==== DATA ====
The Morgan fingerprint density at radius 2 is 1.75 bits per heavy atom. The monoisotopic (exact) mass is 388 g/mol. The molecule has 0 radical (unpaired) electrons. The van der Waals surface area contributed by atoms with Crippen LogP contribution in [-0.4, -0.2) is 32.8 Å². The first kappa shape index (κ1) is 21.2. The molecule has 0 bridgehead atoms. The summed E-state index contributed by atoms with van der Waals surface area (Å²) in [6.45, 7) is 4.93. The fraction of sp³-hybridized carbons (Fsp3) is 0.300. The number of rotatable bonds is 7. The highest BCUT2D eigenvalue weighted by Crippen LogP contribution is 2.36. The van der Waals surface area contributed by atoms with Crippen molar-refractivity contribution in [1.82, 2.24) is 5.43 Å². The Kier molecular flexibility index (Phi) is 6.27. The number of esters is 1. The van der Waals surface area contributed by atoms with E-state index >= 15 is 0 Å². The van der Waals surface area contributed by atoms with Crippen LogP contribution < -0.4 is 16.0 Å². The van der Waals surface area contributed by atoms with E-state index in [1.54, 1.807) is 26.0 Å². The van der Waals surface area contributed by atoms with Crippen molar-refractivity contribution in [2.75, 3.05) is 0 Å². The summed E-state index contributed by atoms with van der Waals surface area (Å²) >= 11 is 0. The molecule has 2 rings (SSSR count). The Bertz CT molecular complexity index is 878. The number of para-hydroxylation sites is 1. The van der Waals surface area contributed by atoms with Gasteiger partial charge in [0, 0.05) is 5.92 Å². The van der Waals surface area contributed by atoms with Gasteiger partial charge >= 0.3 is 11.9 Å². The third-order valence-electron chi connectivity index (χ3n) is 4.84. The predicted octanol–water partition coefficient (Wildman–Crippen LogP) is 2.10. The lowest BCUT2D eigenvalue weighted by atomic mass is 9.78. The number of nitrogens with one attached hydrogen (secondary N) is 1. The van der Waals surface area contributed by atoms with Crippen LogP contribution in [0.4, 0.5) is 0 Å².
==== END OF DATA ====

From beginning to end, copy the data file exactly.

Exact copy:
The Morgan fingerprint density at radius 2 is 1.75 bits per heavy atom. The monoisotopic (exact) mass is 388 g/mol. The molecule has 0 radical (unpaired) electrons. The van der Waals surface area contributed by atoms with Crippen LogP contribution in [-0.4, -0.2) is 32.8 Å². The first kappa shape index (κ1) is 21.2. The molecule has 0 bridgehead atoms. The summed E-state index contributed by atoms with van der Waals surface area (Å²) in [6.45, 7) is 4.93. The fraction of sp³-hybridized carbons (Fsp3) is 0.300. The number of rotatable bonds is 7. The highest BCUT2D eigenvalue weighted by Crippen LogP contribution is 2.36. The van der Waals surface area contributed by atoms with Crippen molar-refractivity contribution in [1.82, 2.24) is 5.43 Å². The Kier molecular flexibility index (Phi) is 6.27. The number of esters is 1. The van der Waals surface area contributed by atoms with E-state index >= 15 is 0 Å². The van der Waals surface area contributed by atoms with Crippen LogP contribution < -0.4 is 16.0 Å². The van der Waals surface area contributed by atoms with E-state index in [1.54, 1.807) is 26.0 Å². The van der Waals surface area contributed by atoms with Crippen molar-refractivity contribution in [2.75, 3.05) is 0 Å². The summed E-state index contributed by atoms with van der Waals surface area (Å²) >= 11 is 0. The molecule has 2 rings (SSSR count). The Bertz CT molecular complexity index is 878. The number of para-hydroxylation sites is 1. The van der Waals surface area contributed by atoms with Gasteiger partial charge in [0, 0.05) is 5.92 Å². The van der Waals surface area contributed by atoms with Gasteiger partial charge >= 0.3 is 11.9 Å². The third-order valence-electron chi connectivity index (χ3n) is 4.84. The predicted octanol–water partition coefficient (Wildman–Crippen LogP) is 2.10. The lowest BCUT2D eigenvalue weighted by atomic mass is 9.78. The number of nitrogens with one attached hydrogen (secondary N) is 1. The van der Waals surface area contributed by atoms with Crippen LogP contribution in [0.4, 0.5) is 0 Å².